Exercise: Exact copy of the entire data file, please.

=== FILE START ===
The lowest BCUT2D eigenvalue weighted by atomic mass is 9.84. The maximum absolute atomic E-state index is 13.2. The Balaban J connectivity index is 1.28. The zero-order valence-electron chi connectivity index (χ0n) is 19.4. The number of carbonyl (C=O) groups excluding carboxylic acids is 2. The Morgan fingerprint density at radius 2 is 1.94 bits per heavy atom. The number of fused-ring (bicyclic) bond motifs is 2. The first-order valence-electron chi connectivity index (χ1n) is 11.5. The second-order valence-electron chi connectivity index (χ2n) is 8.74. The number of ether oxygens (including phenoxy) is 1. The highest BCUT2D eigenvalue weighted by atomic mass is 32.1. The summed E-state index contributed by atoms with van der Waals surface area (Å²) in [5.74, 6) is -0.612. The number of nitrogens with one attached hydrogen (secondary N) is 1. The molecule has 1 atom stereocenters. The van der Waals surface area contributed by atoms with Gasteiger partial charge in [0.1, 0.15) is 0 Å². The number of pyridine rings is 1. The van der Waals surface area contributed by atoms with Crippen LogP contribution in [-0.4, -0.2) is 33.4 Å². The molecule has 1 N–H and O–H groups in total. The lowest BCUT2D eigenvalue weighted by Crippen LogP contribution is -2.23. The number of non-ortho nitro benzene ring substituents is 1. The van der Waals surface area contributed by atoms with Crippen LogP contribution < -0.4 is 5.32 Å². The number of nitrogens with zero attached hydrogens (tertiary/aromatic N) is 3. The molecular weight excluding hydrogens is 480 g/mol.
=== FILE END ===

The lowest BCUT2D eigenvalue weighted by atomic mass is 9.84. The maximum absolute atomic E-state index is 13.2. The Balaban J connectivity index is 1.28. The zero-order valence-electron chi connectivity index (χ0n) is 19.4. The number of carbonyl (C=O) groups excluding carboxylic acids is 2. The Morgan fingerprint density at radius 2 is 1.94 bits per heavy atom. The number of fused-ring (bicyclic) bond motifs is 2. The first-order valence-electron chi connectivity index (χ1n) is 11.5. The second-order valence-electron chi connectivity index (χ2n) is 8.74. The number of ether oxygens (including phenoxy) is 1. The highest BCUT2D eigenvalue weighted by atomic mass is 32.1. The summed E-state index contributed by atoms with van der Waals surface area (Å²) in [5.74, 6) is -0.612. The number of nitrogens with one attached hydrogen (secondary N) is 1. The molecule has 1 atom stereocenters. The van der Waals surface area contributed by atoms with Gasteiger partial charge in [0.1, 0.15) is 0 Å². The number of pyridine rings is 1. The van der Waals surface area contributed by atoms with Crippen LogP contribution in [-0.4, -0.2) is 33.4 Å². The molecule has 1 N–H and O–H groups in total. The lowest BCUT2D eigenvalue weighted by Crippen LogP contribution is -2.23. The number of non-ortho nitro benzene ring substituents is 1. The van der Waals surface area contributed by atoms with Crippen LogP contribution < -0.4 is 5.32 Å². The number of nitrogens with zero attached hydrogens (tertiary/aromatic N) is 3. The molecular weight excluding hydrogens is 480 g/mol.